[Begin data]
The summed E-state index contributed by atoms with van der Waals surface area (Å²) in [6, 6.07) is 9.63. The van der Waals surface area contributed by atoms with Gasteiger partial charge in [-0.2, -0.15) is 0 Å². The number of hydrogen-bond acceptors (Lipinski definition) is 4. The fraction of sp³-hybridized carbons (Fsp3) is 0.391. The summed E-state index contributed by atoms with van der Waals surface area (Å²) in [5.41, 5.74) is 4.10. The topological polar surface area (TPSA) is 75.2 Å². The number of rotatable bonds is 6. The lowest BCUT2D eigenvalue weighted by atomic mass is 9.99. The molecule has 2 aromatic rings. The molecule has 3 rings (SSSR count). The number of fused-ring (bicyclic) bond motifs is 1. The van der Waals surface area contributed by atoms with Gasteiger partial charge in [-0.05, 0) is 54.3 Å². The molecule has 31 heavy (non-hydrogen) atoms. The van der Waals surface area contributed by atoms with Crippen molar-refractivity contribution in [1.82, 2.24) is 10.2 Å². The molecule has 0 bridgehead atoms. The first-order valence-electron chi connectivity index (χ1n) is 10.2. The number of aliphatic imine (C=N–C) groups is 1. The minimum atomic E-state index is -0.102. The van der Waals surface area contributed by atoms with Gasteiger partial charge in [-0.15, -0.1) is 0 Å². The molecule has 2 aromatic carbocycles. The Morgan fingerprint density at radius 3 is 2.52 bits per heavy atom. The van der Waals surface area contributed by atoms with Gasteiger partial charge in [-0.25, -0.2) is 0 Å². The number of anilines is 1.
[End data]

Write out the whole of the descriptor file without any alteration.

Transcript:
The summed E-state index contributed by atoms with van der Waals surface area (Å²) in [6, 6.07) is 9.63. The van der Waals surface area contributed by atoms with Gasteiger partial charge in [-0.2, -0.15) is 0 Å². The number of hydrogen-bond acceptors (Lipinski definition) is 4. The fraction of sp³-hybridized carbons (Fsp3) is 0.391. The summed E-state index contributed by atoms with van der Waals surface area (Å²) in [5.41, 5.74) is 4.10. The topological polar surface area (TPSA) is 75.2 Å². The number of rotatable bonds is 6. The lowest BCUT2D eigenvalue weighted by atomic mass is 9.99. The molecule has 2 aromatic rings. The molecule has 3 rings (SSSR count). The number of fused-ring (bicyclic) bond motifs is 1. The van der Waals surface area contributed by atoms with Gasteiger partial charge in [-0.05, 0) is 54.3 Å². The molecule has 31 heavy (non-hydrogen) atoms. The van der Waals surface area contributed by atoms with Crippen molar-refractivity contribution in [1.82, 2.24) is 10.2 Å². The molecule has 0 bridgehead atoms. The first-order valence-electron chi connectivity index (χ1n) is 10.2. The number of aliphatic imine (C=N–C) groups is 1. The minimum atomic E-state index is -0.102. The van der Waals surface area contributed by atoms with Gasteiger partial charge in [-0.15, -0.1) is 0 Å². The molecule has 2 aromatic carbocycles. The Morgan fingerprint density at radius 3 is 2.52 bits per heavy atom. The van der Waals surface area contributed by atoms with Gasteiger partial charge in [-0.25, -0.2) is 0 Å². The number of anilines is 1.